Story and Photography by: Chris Sloan, Airchive editor-in-chief
Published: Wednesday September 18, 2013
Dallas/Ft. Worth, TX: A little over 2 years after American Airlines shocked the industry with the largest order of commercial aircraft in history, American inaugurated its Airbus A319 service Monday morning September 16th with flight 1728 departing Dallas/Ft. Worth for Charlotte. With DFW and Charlotte being American and USAirways largest hubs respectively in terms of market-share, this is perhaps not coincidental. The 3rd inaugural flight of the day, flight 2377 was destined for Wichita, site of an event at Airbus North America Engineering which played a significant role in the development of the Sharklets. Airbus claims on longer stages that these Sharklets reduce fuel burn by 1.5%. As American chose to do a soft-launch on the type, we switched from being on the original first flight out to Charlotte to the flight to Wichita for the event. With 6 A319s out of the 260 A319/A321 family on order already delivered, there were 8 round-trip flights from the DFW base to Wichita, Memphis, Cleveland, Charlotte on the first day.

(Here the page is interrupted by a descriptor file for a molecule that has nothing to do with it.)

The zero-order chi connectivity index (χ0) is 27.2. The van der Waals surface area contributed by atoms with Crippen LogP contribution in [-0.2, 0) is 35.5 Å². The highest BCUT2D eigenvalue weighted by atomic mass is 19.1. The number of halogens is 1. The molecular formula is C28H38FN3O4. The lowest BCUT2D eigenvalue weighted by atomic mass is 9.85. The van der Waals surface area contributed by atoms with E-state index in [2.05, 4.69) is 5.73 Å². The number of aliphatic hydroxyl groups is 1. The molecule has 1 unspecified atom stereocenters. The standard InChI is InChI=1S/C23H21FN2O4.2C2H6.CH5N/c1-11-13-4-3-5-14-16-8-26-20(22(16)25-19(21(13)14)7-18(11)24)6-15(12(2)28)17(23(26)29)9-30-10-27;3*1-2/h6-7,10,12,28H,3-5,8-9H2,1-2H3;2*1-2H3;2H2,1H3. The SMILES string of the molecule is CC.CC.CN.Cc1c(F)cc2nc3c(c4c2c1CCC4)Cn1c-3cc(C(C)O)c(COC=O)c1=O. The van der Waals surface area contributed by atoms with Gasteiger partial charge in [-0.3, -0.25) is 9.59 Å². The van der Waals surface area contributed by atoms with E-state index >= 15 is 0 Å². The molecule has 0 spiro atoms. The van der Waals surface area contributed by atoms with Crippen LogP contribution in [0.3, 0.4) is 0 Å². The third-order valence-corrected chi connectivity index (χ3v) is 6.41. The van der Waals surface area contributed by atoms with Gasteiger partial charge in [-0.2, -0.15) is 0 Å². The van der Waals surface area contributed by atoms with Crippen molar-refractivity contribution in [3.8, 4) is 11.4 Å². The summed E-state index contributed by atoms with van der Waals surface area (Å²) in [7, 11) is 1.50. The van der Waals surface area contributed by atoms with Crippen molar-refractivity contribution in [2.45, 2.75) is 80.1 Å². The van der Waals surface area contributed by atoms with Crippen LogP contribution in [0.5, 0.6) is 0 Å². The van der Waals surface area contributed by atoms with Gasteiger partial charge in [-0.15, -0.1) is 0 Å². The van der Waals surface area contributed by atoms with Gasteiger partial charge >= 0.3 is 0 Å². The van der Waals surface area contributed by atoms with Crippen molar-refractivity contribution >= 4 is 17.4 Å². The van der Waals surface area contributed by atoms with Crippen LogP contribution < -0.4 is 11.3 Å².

This is a significant inaugural for AA in a number of ways: The A319 is the first all-new type added to the AA fleet since the arrival of the Boeing 777 in 1999. It’s the first Airbus type operated by the airline since the 2009 retirement of the Airbus A300-600R. The politics and deal-making behind this order were chock full of intrigue and will be detailed in an exclusive post next week on Airchive “Operation Apollo 11: American’s Deal with Airbus” by our business analyst Vinay Bhaskara. Importantly, American is receiving the first Airbus A319 delivered new with Sharklets. The A319 is the first arrival of the 2011 order of 460 narrow-body aircraft. This historic order is designed to hasten the retirement of American’s elderly 757 and MD-80 fleet, creating the youngest fleet of any legacy airline in North America and most importantly substantially improving fuel efficiency. On a CASM basis (cost per seat mile), the A319 is 35% more fuel efficient then the MD-80s they replace, while the A321 is 12-15% more fuel efficient then the 757-200 and 767-200. The order was split between Boeing and Airbus with 200 737-800s / MAX’s for the former and 260 A319/A321s (130 ceo’s and 130neo’s). As other airlines are moving to up-gagued aircraft such as the A320, American’s outsize order of the A319 was a contrarian move on the face of it, but “remember the A319 was specifically ordered to replace the MD-80 fleet. American is turning a cost disadvantage with the old fleet into an advantage with the A319 and A321. Their existing 737-800s already in the fleet perform the mission similar to the A320” according to Herb Franck, VP of Sales for Airbus North America who brokered the deal. This blockbuster $13 billion order will be fulfilled by 2022, though there are options in place to adjust the fleet mix as well as augment it. American hasn’t disclosed the exact numerical breakdowns of the fleet, but reportedly there’s flexibility in the contracts to convert to more neo’s as delivery comes online in 2017 and possibly even turn back in existing A319 / 321s ceos back to the lessor or Airbus in exchange for neos, sometime in the next decade. All of these new build Boeing and Airbus aircraft will be delivered with seat-back IFE’s and wi-fi at every seat – a first for American’s narrow-body fleet. The first Airbus A321 arrives in November and first Boeing 737-800 from the 200 airplane order arrives in October. Put it all together and this is a reason to celebrate an airline whose merger with US Airways is being contested by the Department of Justice (much more on that below), while trying to rebrand as “The New American” and still emerge from the almost 2 year-old bankruptcy filing. This caps off an incredible year with the launch of “The New American” and the 777-300ER entry’s in the fleet, and all the merger drama that reads like a soap opera.